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Navona - Campo de' Fiori: "The Turtles Dream" apartment

The palace

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The elegant Costaguti palace is one of Rome's finest, owned by a distinguished and courteous noble family since 1578. The palace overlooks two squares: Piazza Mattei, with the famous Turtle Fountain (Fontana delle Tartarughe), and Piazza Costaguti, named after the aristocratic family. Despite Piazza Costaguti is larger, the main entrance is in Piazza Mattei, near the Turtle Fountain.
The architects who designed and engineered the palace where: in the 16th century: Antonio De Battistis, Ascanio De Rossi, Carlo Franscesco Lambardi, and in the 19th century also renovations were made by Giovanni Battista Giovenale.

Costaguti palace, entrance Costaguti palace, facade

The section of the palace used privately by the Costaguti members to this day retains its original, famous masterpieces. It includes world-acclaimed frescoes by Romanelli, Cavalier d'Arpino (Caravaggio's maestro), Guercino, Domenichino, the Zuccari brothers, and Gaspard Poussin, among others. Of these large paintings, the most famous are perhaps the "Chariot of the Sun and of Time which discovers Truth" by Domenichino, and the "Hall of Venus" by Cavalier d'Arpino. Please visit the relevant page of the Piano Nobile and the family history.

A lamp in the palace court. Notice the coat of arms of the Costaguti family, even in the details (three sharpened lines pointing to three stars).

The palace stands on the ruins of an ancient Roman temple, and later of a church. The palace replaced both, and was purchased by the noble family Costaguti in 1578 from Costanzo Patrizi, the treasurer of Pope Paul III. The Costaguti, originally from Ligury (Italian Riviera) moved to Rome, where they became the treasurers of Pope Paul V during the 17th century.

(Left): beginning of the Palazzo grand staircase - the apartment has elevator, and there are no stairs to climb.


The "Turtles' Dream" apartment is endowed with elevator (you will not have to climb any steps!).

We recommend that at least once you climb the grand stairs of the Palazzo.

The left photo shows a landing with access to three apartments of the "piano nobile".

You can see that any detail is prepared with utmost care: columns, high-vaulted ceilings, capitals, steps, vases, lamps, tiles, doors, statues, bas-reliefs are impeccable.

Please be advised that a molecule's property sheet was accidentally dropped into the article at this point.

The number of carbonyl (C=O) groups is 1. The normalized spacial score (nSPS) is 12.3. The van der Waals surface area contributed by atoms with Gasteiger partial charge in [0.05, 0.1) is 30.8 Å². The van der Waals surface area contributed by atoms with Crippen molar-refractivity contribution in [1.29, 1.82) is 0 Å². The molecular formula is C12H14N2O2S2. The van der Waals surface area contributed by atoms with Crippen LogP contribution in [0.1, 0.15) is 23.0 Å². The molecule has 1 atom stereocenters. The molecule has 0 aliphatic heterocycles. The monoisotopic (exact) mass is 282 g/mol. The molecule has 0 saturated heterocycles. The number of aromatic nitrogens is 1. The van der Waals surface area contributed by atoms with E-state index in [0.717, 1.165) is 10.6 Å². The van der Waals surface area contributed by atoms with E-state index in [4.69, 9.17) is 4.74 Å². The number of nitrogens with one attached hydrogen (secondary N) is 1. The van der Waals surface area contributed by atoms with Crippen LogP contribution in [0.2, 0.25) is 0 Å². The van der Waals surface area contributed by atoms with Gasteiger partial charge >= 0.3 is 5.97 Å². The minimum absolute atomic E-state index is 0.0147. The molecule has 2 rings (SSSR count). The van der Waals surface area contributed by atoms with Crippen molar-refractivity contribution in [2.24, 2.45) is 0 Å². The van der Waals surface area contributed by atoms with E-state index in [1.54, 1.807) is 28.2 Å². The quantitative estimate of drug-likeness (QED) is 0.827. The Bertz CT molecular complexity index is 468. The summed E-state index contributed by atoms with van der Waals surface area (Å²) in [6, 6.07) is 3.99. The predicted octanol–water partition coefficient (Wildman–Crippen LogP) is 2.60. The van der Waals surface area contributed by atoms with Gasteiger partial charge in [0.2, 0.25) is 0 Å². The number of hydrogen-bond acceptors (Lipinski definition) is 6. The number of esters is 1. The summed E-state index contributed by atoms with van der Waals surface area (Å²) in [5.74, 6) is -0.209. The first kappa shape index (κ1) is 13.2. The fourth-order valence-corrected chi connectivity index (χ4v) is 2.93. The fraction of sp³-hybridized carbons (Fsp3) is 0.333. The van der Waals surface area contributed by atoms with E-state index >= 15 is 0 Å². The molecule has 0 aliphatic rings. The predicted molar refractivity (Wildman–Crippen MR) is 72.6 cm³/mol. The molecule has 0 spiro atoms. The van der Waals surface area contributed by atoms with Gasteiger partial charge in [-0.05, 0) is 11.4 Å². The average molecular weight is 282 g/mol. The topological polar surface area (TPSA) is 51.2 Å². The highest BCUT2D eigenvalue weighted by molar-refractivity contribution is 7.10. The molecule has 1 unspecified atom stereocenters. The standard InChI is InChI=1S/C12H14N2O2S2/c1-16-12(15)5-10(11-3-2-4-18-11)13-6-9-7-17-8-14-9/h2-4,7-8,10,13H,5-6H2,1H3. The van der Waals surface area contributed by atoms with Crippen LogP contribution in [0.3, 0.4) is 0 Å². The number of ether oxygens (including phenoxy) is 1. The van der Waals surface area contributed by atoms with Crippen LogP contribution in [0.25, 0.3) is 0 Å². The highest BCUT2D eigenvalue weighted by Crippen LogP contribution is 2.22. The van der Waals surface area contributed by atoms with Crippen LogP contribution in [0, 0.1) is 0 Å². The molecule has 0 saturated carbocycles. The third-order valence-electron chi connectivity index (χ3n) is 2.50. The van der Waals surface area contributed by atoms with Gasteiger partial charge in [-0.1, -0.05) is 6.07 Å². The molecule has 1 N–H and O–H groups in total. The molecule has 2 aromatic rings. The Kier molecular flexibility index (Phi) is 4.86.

The steps are also made of two types of marble: Carrara (from Tuscany), and Peperino from the Roman Castles (forming the steps to the right), which is now unobtainable, as it is not mined anymore.


Opposite view of the grandstairs landing.

In this photo you can see more distinctly the statues of the ancestors (Ascanio and Prospero Costaguti), the marble bench in which they sat when climbing the stairs.

Renovation of every detail of the palace requires the authorization and supervision of the Italian Ministry of Cultural Resources.

All sides of the palace are interesting. One side faces the Jewish quarter, the fabled "Ghetto", loved by Romans and tourists alike.

On one side of the palace, you find the charming Tempietto del Carmelo - Little Carmel Temple - dedicated to St. Mary of the Carmel, which is already situated inside the "Ghetto". The back of the Palazzo Costaguti, situated in the square with the same name (Piazza Costaguti). It has interesting gates with ashlar-work.

The Costaguti ameliorated the palace through the ages. Originally bankers, they later embraced other professions. They also had two cardinals in their family. In the following centuries, they merged with another noble family, the Afan De Rivera, of Spanish-Neapolitan origin (they count a Spanish king, a Saint, and two Neapolitan viceroys in the ancestry), along with several generals. Please visit the page about the family history.

Internal court of the palace

Internal court of the palace, with remainders of the old graffiti (they must be preserved, by the law).

The court inside the palace was recently renovated in order to recuperate the 16th century decorations. You find some classy cars of the owners parked (along with the unfailing Vespa). The coat of arms of the Costaguti family is everywhere. It displays three sharpened lines pointing towards three stars. The family in fact originated from the coastline of Ligury, in the Italian Riviera (Costa = coast, Aguta = sharp, in old Ligurian language).